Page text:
Take some time to enjoy this hopeful moment as it hovers over professional playing fields and arenas from downtown to Carson, from Chavez Ravine to Exposition Park.
It’s late September, and there’s cause for hope for each of Los Angeles’s six professional franchises from the four major sports – soccer and e-sports might be getting close to such status, but we’ll limit ourselves to baseball, football, basketball and hockey.
The Dodgers have been maddening in their ability to inspire equal parts hope and frustration this season, rearing up here, stumbling there, yet they’re in striking distance of the playoffs with about a week left in the regular season.
The Rams and Chargers both have talented rosters, and their NFL seasons are young enough to maintain fans’ optimism against the backdrop of an interesting contradistinction – the Rams, it seems, must make the Super Bowl to live up to their fans’ expectations while the Chargers will likely satisfy their supporters simply by making the playoffs.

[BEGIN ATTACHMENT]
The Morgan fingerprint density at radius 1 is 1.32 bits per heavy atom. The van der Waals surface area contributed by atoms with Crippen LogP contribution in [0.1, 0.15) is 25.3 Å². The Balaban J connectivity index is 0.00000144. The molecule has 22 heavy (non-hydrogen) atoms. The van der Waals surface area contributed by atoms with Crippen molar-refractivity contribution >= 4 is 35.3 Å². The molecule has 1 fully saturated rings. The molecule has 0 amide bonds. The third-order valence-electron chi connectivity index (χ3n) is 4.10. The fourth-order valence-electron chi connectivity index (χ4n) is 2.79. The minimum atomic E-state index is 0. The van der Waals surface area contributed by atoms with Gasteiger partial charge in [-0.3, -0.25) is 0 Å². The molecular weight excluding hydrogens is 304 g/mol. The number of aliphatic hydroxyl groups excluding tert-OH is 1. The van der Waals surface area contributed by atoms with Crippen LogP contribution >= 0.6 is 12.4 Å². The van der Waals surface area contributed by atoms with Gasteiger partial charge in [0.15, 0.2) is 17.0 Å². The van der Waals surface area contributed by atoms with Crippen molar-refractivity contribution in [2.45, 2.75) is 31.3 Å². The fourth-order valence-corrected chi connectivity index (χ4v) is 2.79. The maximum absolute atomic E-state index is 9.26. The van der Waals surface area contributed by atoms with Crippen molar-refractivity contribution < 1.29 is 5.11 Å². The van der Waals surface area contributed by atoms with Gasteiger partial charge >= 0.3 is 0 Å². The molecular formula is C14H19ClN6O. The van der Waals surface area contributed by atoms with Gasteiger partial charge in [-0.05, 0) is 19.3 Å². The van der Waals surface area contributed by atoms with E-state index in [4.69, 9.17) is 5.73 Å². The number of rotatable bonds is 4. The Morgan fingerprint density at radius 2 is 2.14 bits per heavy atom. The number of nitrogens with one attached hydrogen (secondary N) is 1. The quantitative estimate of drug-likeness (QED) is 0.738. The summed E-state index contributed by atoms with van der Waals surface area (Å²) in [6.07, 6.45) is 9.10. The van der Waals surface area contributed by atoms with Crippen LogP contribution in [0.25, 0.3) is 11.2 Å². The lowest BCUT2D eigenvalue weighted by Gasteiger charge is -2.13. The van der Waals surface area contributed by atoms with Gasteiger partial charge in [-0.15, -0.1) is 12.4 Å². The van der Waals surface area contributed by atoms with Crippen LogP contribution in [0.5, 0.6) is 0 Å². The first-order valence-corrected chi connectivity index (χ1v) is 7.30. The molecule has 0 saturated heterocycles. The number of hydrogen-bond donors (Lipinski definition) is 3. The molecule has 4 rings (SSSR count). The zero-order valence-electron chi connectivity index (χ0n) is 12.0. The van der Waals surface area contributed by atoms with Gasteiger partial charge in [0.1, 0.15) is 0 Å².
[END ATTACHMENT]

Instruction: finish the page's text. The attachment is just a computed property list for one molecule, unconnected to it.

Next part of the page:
The Lakers have brashly ignited hopes, landing LeBron James and making other moves that all but ensure a return to a competitive footing this year while suggesting glory could be on the horizon.
The Clippers have done less in terms of personnel but offer a different, longer-term brand of hope with a plan to step out of the Lakers’ shadow with their own arena in Inglewood.
Then there are the Kings, who are coming off a disappointing year but have been good enough for long enough to get the benefit of the doubt – which means there’s reason to hope the hockey club is once again part of the NHL’s elite this season.
Good question because you could put all the revenue and profits from all six of the teams in one bucket – and add the multiplier effect of bars, restaurants, hotels, parking lots and merchandise makers who benefit from the teams’ presence – and the sum total still wouldn’t be on par with aerospace or the garment trade or food processing or construction or other major industries here. The value of all six of Los Angeles’ professional teams together comes to about $15 billion, according to Forbes’ most recent calculations. That’s about 1/10th the value of Walt Disney Co., the largest publicly traded company in the L.A. market.
But here’s the catch: Most companies don’t draw daily coverage from the local media. There aren’t any other enterprises that sell hundreds of thousands of tickets – more than 3 million in the Dodgers’ case – each year to fans who want to watch the business’ core operations. No other businesses have as much impact on the collective mood of the people who make up this market.
There’s plenty of hope to go around at this moment, and that makes it worth savoring – especially if you’ve already given up hope for the local college football teams.
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